• Marty Jezer, The Dark Ages: Life in the United States, 1945-60.
  • William O'Neill, American High
  • *Godfrey Hodgson, "The Ideology of Liberal Consensus"
  • *Stuart Samuels, "The Age of Conspiracy and Conformity"
  • *Richard Tedlow, "Intellect on Television: The Quiz Show Scandals"


  • John Diggins, The Proud Decades
  • Jeffrey Hart, When the Going Was Good
  • Thomas Hine, Populuxe
  • J. Ronald Oakley, God's Country


Week 3: The Civil Rights Movement: Approaching the Dream
This section will examine the Civil Rights movement, from its inception in the 1950s up through Martin Luther King, Jr.'s "I Have a Dream" speech in 1963, the Freedom Summer, and the Voting Rights Act of 1965. Readings will include:

  • Sally Belfrage, Freedom Summer
  • *excerpts from Melton McLaurin, Separate Lives: Growing Up White in the Segregated South
  • Taylor Branch, Parting the Waters: America in the King Years, 1954-63
  • Clayborne Carson, In Struggle (on SNCC)
  • Anne Moody, Coming of Age in Mississippi
  • Harvard Sitkoff, The Struggle for Black Equality (a concise, introductory treatment)
  • Robert Weisbrot, Freedom Bound

Week 4: National Politics--The White House, Congress, and the Supreme Court
This section of the course will examine the legislative efforts undertaken at the highest levels, with a focus on the social, political, and economic policies of the Kennedy and Johnson Administrations. It will also consider the role of the Court in guaranteeing the rights of criminals and other traditionally unprotected groups. Readings will include:

  • Anthony Lewis, Gideon's Trumpet
  • Allen Matusow, The Unraveling of America
  • *Lyndon Johnson, "The Great Society"
  • *Sargent Shriver, "The War on Poverty is a Movement of Conscience"
  • *Lyndon Johnson, "Total Victory Over Poverty"
  • *Lyndon Johnson, "Speech at Howard University, 1965" (voting and education rights)
  • Richard Goodwin, Remembering America
  • Michael Harrington, The Other America
  • James T. Patterson, America's Struggle Against Poverty
  • Arthur Schlesinger, A Thousand Days

Week 5: Vietnam--America's Longest War
This section will cover the military, diplomatic, and political aspects of the war in Southeast Asia. This is the last day to submit short paper. Readings will include:

  • *excerpts from Neil Sheehan, A Bright Shining Lie (as published in the New Yorker
  • *excerpts from Neil Sheehan, et al, The Pentagon Papers (as leaked by Daniel Ellsberg)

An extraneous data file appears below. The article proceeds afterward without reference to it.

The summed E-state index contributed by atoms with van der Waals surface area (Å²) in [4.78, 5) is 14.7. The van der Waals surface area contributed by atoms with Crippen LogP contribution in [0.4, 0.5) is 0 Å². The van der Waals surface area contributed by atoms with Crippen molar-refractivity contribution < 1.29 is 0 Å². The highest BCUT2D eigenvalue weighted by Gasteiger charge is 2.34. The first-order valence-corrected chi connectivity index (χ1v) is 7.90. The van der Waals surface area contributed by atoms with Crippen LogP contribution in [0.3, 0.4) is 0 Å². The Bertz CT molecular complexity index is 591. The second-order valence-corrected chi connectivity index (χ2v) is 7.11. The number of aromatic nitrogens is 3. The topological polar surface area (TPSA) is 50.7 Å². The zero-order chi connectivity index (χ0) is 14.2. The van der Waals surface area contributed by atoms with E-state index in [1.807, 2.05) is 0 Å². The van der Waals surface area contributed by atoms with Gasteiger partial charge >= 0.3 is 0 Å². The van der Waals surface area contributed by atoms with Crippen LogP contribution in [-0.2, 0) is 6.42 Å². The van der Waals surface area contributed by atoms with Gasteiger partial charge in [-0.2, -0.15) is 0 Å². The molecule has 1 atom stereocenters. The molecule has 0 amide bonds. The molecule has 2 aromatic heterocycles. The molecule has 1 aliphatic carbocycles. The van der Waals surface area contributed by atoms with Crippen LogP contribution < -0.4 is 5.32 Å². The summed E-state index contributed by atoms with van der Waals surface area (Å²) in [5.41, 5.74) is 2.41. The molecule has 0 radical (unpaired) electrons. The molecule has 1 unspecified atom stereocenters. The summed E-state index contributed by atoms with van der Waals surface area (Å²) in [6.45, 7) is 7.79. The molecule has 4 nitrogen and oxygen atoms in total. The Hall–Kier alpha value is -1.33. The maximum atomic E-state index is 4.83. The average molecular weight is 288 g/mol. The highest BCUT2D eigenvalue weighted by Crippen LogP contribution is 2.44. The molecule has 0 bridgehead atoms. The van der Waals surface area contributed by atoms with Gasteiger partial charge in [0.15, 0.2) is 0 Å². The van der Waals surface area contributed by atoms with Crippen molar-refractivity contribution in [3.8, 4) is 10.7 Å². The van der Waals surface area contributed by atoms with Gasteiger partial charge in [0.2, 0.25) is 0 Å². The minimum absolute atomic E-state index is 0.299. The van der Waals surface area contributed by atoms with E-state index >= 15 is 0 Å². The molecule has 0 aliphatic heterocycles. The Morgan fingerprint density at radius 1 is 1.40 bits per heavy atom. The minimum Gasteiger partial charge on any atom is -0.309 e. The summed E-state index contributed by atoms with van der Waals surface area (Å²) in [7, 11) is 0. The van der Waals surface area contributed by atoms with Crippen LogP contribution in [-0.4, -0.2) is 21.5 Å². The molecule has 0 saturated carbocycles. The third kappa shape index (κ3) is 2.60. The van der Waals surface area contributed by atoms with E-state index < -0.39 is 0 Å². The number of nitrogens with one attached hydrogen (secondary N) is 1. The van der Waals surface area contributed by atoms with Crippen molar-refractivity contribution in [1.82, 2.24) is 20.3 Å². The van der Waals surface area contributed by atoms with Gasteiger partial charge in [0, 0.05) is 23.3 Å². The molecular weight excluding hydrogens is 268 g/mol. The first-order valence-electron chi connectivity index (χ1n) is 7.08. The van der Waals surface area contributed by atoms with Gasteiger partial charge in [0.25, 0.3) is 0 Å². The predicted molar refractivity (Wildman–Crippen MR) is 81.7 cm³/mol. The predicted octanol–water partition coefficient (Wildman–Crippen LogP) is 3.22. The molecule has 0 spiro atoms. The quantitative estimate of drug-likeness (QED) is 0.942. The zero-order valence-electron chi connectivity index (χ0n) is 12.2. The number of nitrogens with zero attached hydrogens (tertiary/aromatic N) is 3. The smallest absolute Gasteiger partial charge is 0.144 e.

• *excerpts from Wallace Terry, Bloods: An Oral History of the War by Black Veterans
  • *Gabriel Kolko, "The Limits of American Power"
  • *Norman Podhoretz, "A Moral and Necessary Intervention"
  • David Halberstam, The Best and the Brightest
  • Michael Herr, Dispatches
  • George Herring, America's Longest War
  • Apocalypse Now

Week 6: Burn Down the Ivy Walls--Student Protest and Youth Rebellion
This section will explore political youth culture and the grassroots, popular political movements of the 1960s. It will build upon earlier discussions of politics, civil rights, and the war. Readings will include:

  • James Mill, "Democracy Is in the Streets"
  • *Alice Echols, "We Gotta Get Out of This Place"
  • *excerpts from David Caute, The Year of the Barricades
  • *excerpts from Cyril Levitt, Children of Privilege
  • *excerpts from Seymour Martin Lipset, Rebellion in the University
  • *excerpts from Steve Kelman, Push Comes to Shove
  • *excerpts from Ronald Fraser, 1968: A Student Generation in Revolt
  • *excerpts from Tod Gitlin, The Whole World is Watching
  • David Dellinger, From Yale to Jail: A Memoir
  • David Farber, Chicago, 1968
  • Kenneth Keniston, Youth and Dissent and Young Radicals
  • Maurice Isserman, If I Had A Hammer
  • Klaus Mehnert, Twilight of the Young
  • Charles Reich, The Greening of America
  • W.J. Rorabaugh, Berkeley at War
  • Kirkpatrick Sale, SDS
  • Irwin Unger, The Movement: A History of the New Left
  • Debi and Irwin Unger, Turning Point 1968

Week 7: Vietnam--Protest on the Homefront
This section will examine antiwar protest in the United States. Readings will include:

  • *excerpts from Nancy Zaroulis and Gerald Sullivan, eds., Who Spoke Up?
  • *various antiwar articles published in Ramparts
  • *excerpts from Alice Lynd, ed., We Won't Go: Personal Accounts of War Objectors
  • Lawrence Baskir and William Strauss, Chance and Circumstance: The Draft...
  • Peter Braestrup, Big Story
  • Charles DeBenedetti, An American Ordeal
  • Daniel Hallin, The Uncensored War
  • Melvin Small, Johnson, Nixon and the Doves


  • Vietnam: A Television History: The Homefront

Week 8: The "New" American Woman: Feminism in 1960s America
This section will explore the rebirth of the women's movement and will include discussion of the "sexual revolution" and changes in "family" values. Research prospectus is due. Readings will include: